I facilitate a couple of groups of a called “A Call to Men” which has men and women get together and discuss how men can change their behaviors in ways that will lead to less violence against women. In our discussions we touch on much of what you are talking about, especially that the change has to come from a series of changes that men make within themselves. These changes are sometimes small and sometimes large. And what is large and small is very dependent on the men. For some, just coming to the group discussion is huge. For others, that’s easy.

    One thing that we have used to discuss these ideas is the ideas of virtues. We are all endowed with certain gifts. In current society, men are encouraged to develop certain virtues like courage, assertiveness, honor. And we are discouraged from developing other of our gifts like empathy, kindness and consideration. From this we recognize two things that we can do. First we can use the virtues that we have developed in new ways. For example, it takes courage to stand up to your friends when they say sexist (or racist, or homophobic) jokes. That’s using a virtue we already have in a new way. Part of what your article does a nice job of pointing out is the other thing that we can do which is to develop the virtues within us that have not been encouraged. Holding the door may take some courage, but it is mostly an act of consideration for others. You rightly point out that it will be great when men are supportive of each other in efforts to develop the virtues that are not “manly”. And oh, by the way, most of the virtues we are not so great at, lots of women have been encouraged to develop and they are very good at them and they can be our teachers.

    Thanks for what you do.

    Warmest Regards,

    Mike

  3. sarahcl says:

    I think it would be better to ditch the term chivalry altogether and concentrate on the idea of good manners or civil behaviour instead.

    Chivalry is an unequivocally gendered concept, it started out as the right way for a Gentleman to treat a Lady (a woman’s helplessness being explicit in that), and it’s impossible to lose that element from it.

    As you said, being chivalrous towards a man feels ‘wrong’ to you, but being polite or civil wouldn’t. I think the word itself can’t really be rehabilitated.

    • Great point Sarah! You may be right. Some words are meant to be blown to smithereens and never used again. Chivalry just might be one of them. Personally, I never use the word. I only used it in this article because it was the term that my interviewer used. I am all for scrapping it and starting over.

      As for being chivalrous toward a man…I didn’t say that it feels “wrong” to me, but that the concept of one man being chivalrous toward another man leaves men in general open to criticism from other men. Good ‘ole fashioned homophobia at it’s best. Society has taught us that men are not allowed to be chivalrous toward other men without our masculinity being called into question. This keeps men in check and prevents us from holding doors for other men (to use the example from the article).

      While we are blowing up chivalry, can we throw homophobia on the pile??? We could get a 2 for the price of 1. If it were only that easy…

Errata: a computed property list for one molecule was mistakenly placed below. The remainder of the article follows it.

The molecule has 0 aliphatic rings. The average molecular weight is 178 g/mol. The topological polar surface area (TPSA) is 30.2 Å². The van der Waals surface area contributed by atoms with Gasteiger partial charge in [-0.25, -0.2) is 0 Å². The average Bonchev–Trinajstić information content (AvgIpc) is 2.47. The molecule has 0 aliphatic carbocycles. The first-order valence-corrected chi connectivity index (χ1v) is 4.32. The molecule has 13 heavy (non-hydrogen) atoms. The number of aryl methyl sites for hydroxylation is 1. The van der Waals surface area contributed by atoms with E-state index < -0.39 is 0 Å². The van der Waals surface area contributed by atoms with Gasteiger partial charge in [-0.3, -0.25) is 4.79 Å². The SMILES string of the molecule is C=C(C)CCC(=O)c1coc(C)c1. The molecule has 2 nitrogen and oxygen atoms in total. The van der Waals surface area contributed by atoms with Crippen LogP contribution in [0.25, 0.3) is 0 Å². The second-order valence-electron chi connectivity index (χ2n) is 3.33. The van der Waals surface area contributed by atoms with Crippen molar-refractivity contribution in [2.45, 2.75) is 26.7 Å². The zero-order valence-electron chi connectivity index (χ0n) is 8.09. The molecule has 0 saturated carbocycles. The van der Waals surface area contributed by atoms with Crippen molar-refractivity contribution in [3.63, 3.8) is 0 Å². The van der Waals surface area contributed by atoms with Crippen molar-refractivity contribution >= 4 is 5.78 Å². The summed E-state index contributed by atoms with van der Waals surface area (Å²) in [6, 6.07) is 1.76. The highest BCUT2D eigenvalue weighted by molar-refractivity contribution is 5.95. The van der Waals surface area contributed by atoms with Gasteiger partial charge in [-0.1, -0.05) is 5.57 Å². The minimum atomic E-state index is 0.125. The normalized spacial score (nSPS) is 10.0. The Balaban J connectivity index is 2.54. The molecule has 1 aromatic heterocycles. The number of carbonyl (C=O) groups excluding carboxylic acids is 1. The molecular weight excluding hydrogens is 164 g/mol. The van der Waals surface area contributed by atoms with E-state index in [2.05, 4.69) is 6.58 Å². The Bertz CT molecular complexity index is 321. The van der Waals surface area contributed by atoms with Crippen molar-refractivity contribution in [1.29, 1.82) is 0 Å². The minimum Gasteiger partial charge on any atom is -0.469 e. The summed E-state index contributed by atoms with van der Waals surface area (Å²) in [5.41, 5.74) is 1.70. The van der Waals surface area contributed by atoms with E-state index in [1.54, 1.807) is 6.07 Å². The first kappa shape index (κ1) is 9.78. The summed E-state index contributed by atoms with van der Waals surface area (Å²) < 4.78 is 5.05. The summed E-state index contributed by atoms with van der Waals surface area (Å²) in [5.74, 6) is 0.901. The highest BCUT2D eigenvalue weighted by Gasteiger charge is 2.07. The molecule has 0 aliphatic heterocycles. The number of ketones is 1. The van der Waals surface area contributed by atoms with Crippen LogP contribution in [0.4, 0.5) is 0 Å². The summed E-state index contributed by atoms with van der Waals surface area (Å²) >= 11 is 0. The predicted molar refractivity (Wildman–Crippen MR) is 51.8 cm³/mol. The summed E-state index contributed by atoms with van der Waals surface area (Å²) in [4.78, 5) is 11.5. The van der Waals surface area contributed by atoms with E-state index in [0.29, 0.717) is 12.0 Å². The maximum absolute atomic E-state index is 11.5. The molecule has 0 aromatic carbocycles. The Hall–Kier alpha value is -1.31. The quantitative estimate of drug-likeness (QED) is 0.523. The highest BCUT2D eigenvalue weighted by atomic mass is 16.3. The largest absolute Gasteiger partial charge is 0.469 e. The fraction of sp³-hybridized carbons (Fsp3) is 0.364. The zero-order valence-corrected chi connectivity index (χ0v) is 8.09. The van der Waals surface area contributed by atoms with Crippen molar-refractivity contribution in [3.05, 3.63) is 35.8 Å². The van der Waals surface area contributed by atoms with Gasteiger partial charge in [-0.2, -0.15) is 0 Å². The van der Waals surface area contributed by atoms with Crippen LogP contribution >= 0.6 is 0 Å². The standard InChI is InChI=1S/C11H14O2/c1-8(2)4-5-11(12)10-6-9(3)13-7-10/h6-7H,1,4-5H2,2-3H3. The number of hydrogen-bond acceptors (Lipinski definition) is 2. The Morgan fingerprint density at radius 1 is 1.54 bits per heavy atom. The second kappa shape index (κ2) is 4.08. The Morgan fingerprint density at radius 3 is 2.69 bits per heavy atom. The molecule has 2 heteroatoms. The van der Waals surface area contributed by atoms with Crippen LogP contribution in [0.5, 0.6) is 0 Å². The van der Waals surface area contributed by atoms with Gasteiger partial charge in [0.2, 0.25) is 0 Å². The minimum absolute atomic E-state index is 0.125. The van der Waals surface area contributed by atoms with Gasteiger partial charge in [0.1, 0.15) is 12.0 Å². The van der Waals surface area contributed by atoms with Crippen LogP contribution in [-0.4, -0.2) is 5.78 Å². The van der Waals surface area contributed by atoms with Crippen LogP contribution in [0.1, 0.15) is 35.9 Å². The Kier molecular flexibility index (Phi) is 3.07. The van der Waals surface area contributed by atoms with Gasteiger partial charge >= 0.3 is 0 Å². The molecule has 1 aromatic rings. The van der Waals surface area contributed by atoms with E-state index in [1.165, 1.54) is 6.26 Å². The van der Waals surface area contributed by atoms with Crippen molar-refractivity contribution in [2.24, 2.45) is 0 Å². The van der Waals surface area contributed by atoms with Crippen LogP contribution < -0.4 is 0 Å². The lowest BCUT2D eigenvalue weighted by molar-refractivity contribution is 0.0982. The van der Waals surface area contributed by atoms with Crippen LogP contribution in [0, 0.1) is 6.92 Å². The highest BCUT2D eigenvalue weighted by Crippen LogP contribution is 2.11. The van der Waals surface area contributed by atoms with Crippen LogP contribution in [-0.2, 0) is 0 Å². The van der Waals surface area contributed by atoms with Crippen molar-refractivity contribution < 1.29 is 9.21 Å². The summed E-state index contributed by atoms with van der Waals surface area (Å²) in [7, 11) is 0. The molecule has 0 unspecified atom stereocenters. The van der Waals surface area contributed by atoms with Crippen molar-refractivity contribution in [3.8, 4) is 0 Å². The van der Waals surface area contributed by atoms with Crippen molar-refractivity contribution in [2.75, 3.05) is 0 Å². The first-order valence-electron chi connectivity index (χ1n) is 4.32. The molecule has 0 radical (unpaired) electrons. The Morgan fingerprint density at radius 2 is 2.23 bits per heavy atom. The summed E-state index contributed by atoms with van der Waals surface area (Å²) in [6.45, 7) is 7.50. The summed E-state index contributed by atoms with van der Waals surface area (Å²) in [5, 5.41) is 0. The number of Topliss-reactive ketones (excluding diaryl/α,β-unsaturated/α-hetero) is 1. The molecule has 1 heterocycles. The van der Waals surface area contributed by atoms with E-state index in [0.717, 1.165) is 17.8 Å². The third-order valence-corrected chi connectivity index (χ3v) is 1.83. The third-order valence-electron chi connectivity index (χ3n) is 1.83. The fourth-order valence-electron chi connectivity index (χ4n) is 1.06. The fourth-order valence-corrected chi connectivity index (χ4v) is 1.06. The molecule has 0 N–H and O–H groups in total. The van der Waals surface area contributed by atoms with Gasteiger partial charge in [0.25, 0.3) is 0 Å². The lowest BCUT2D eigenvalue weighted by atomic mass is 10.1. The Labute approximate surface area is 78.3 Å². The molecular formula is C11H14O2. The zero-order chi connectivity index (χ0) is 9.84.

• Stephanie says:

      To be honest, as a girl, I’m not so sure about that. Granted, I don’t want to be treated like I’m helpless; but I do think some aspects of traditional gender roles had merits that made the world a better place.

      From what I’ve heard – mostly from males – men are largely driven by achievement, and by feeling needed and powerful. And when he is giving an act of chivalry, and a woman responds with gratitude, it makes him feel great.

      On the other hand, women are more relationship-oriented. Sure, we can be strong if necessary; but gentleness, the ability to inspire, and the courage to be vulnerable are a birthright not to be discarded. Granted, far too many of us try to shed that in favor of being ‘capable’ and ‘independent’; but having gone down that road myself, and wasted way too much time and energy trying to be more like a man, I’ve concluded that it’s a bad idea. When I finally started to put my pride aside, acknowledged the fact that men have a greater natural inclination to both possess and value strength, and allowed myself to start acting more feminine, it was like taking off a heavy set of armor that didn’t fit right.

      Yes, I can carry my own stuff. Yes, I can defend myself. Yes, in a lot of ways, I’m actually on the more masculine side of womanhood.

      But when I can leave ‘manly’ qualities and behaviours to those who are more suited for them, not only does it make men feel needed and important, but it allows me to relax in a way that I simply can’t when I’m focusing my energies trying to be a man.

      Chivalry isn’t dead, and it doesn’t need to die. It simply needs to be carried out with the right attitude: “I’m not doing this because I think you’re weak, but because this is the kind of person I am, and I want to enjoy making this moment of your life better.”

  4. sarahcl says:

    “As for being chivalrous toward a man…I didn’t say that it feels “wrong” to me”

    Whoops, my fault for not rereading your post carefully enough before leaving a comment!

    I think another problem with the concept of chivalry is that it’s something some men do towards women in a way that is potentially harassing, eg making a big song-and-dance out of holding a door open, and expecting attention in return. It’s like the ‘give us a smile luv’ thing some men do, so that if you don’t respond enough (as much as they want you to), you’re the one being rude – it’s exploiting the conditioning girls get to be nice and polite and not cause offense.

    “While we are blowing up chivalry, can we throw homophobia on the pile??? We could get a 2 for the price of 1. If it were only that easy…”

    I agree, if only!